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Articles by: Zeenat Masoodi

Climate Finance Is Imperative To Combat Climate Change In India

Climate Finance Is Imperative To Combat Climate Change In India

Under the United Nations Framework Convention on Climate Change (UNFCCC), first world countries based on their historic responsibility of maximum contribution to global warming, have agreed to contribute financially in order to enable vulnerable developing and least developed countries to combat the effects of climate change. Although the term climate finance has gained currency post theCopenhagen climate talks in 2009,[Read More…]

by Comments are Disabled Climate Change
India’s Coal Contradiction

India’s Coal Contradiction

The Indian economy is heavily dependent on coal. Infamous as the world’s fourth largest polluter, India’s current energy mix has an enormous proportion of coal. Close to 60 % of power supply is derived from coal fuelled power plants. Consequently, in 2016, half of the country’s emissions – 805.4 million tonnes – came from the power sector. However, for the[Read More…]

by Comments are Disabled Alternative Energy
Potential For The Growth Of Renewable Energy In India

Potential For The Growth Of Renewable Energy In India

Scientists unanimously agree that massive quantities of greenhouse gases released from combustion of fossil fuels are primarily responsible for global warming and have unleashed an internecine cycle of melting polar ice and thawing permafrost which greenhouse gases and further warm up the earth’s temperature. They warn that the present fossil fuel based economy is unsustainable and if efforts are not[Read More…]

Mainstreaming The Gender Dimension In India’s Climate Change Discourse

Mainstreaming The Gender Dimension In India’s Climate Change Discourse

The 4th Assessment Report of the Inter-governmental Panel on Climate Change released in 2007, unambiguously states that climate change is not gender-neutral and women experience it differently than men.News reportsabound of exacerbated effects of climate change on women in the poorer and vulnerable parts of the world. It is a well-documented fact that globally women constitute the majority of the[Read More…]

Non And Sub-State Actors In The International Climate Change Regime

Non And Sub-State Actors In The International Climate Change Regime

Climate change is viewed by many as a classic case of ‘tragedy of the commons’ i.e. anything used commonly and freely by people is not cared for by anyone. ‘Commons’ are usually natural resources such as air, land, water, forests, and fish. Thus, they are not anybody’s private property. The most cited example of this ‘tragedy’ is that of overgrazing[Read More…]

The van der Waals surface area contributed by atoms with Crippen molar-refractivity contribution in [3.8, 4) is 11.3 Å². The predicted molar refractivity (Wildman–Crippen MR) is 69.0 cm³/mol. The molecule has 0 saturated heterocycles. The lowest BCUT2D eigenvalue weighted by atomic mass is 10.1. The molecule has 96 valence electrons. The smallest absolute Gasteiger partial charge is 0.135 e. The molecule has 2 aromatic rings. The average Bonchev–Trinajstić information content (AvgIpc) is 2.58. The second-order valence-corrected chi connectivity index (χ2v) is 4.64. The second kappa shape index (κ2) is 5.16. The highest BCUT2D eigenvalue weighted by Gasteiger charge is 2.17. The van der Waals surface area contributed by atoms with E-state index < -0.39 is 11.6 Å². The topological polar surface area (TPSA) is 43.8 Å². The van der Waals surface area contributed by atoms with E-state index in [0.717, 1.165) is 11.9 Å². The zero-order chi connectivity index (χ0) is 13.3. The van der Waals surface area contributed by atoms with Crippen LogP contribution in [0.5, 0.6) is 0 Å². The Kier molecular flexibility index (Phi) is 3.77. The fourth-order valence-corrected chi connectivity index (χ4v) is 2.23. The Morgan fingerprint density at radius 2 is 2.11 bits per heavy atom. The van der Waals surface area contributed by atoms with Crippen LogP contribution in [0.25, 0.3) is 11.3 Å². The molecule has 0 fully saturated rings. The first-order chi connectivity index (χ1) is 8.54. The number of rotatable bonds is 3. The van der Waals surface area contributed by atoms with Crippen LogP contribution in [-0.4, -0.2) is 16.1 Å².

Climate (In)justice: Significance of COP 22

Climate (In)justice: Significance of COP 22

The Paris Agreement under the United Nations Framework Convention on Climate Change (UNFCCC) is one of the first international instruments to include the term ‘climate justice’. While the notion of justice has been explored in several contexts – purely legal, economic, and social –, the visible effects of climate change, most notably in the form of extreme weather events, have[Read More…]

400 ppm CO2: The Case For Renewable Energy

400 ppm CO2: The Case For Renewable Energy

Scientists have reached a near unanimous agreement that the earth has entered a new geological era – anthropocene – characterised by human induced climate change. The resulting super floods, typhoons, and heat waves have caused several thousands of deaths in the past ten to fifteen years. However, climate change not only claims its victims through the occurrence of these mega[Read More…]

Corporate Takeover Of Climate Change Negotiations: Drawing Inspiration From The Tobacco Industry Precedent

Corporate Takeover Of Climate Change Negotiations: Drawing Inspiration From The Tobacco Industry Precedent

One of the major treaties to combat climate change is the United Nations Framework Convention on Climate Change (UNFCCC). It is a binding multilateral agreement that entered into force in 1994 with the objective of “. . . stabilization of greenhouse gas concentrations in the atmosphere at a level that would prevent dangerous anthropogenic interference with the climate system.” Its[Read More…]

Mount Everest -- also called Sagarmāthā in Nepali; Chomolungma in Tibetan -- the Earth's highest mountain, with a peak at 8,848 meters (29,029 ft) above sea level.  Also visible in this airliner view from about 30,000 feet are other 8000 meter peaks such as Makalu,  Cho Oyu and  Lohtse.  Note the large number of glaciers with clear signs of melting, such as debris covered and fractured ablation zones and newly revealed bare rock below the ends of the glaciers.

The Himalayan Victims Of Climate Change

On the second anniversary of the 2014 Kashmir flood – dubbed by some as the worst in a century – I write this short piece as a victim of climate change. I was in New Delhi when the flooding began. Having spoken to my parents on the very morning of the flood, I was told that the muddied Jhelum waters[Read More…]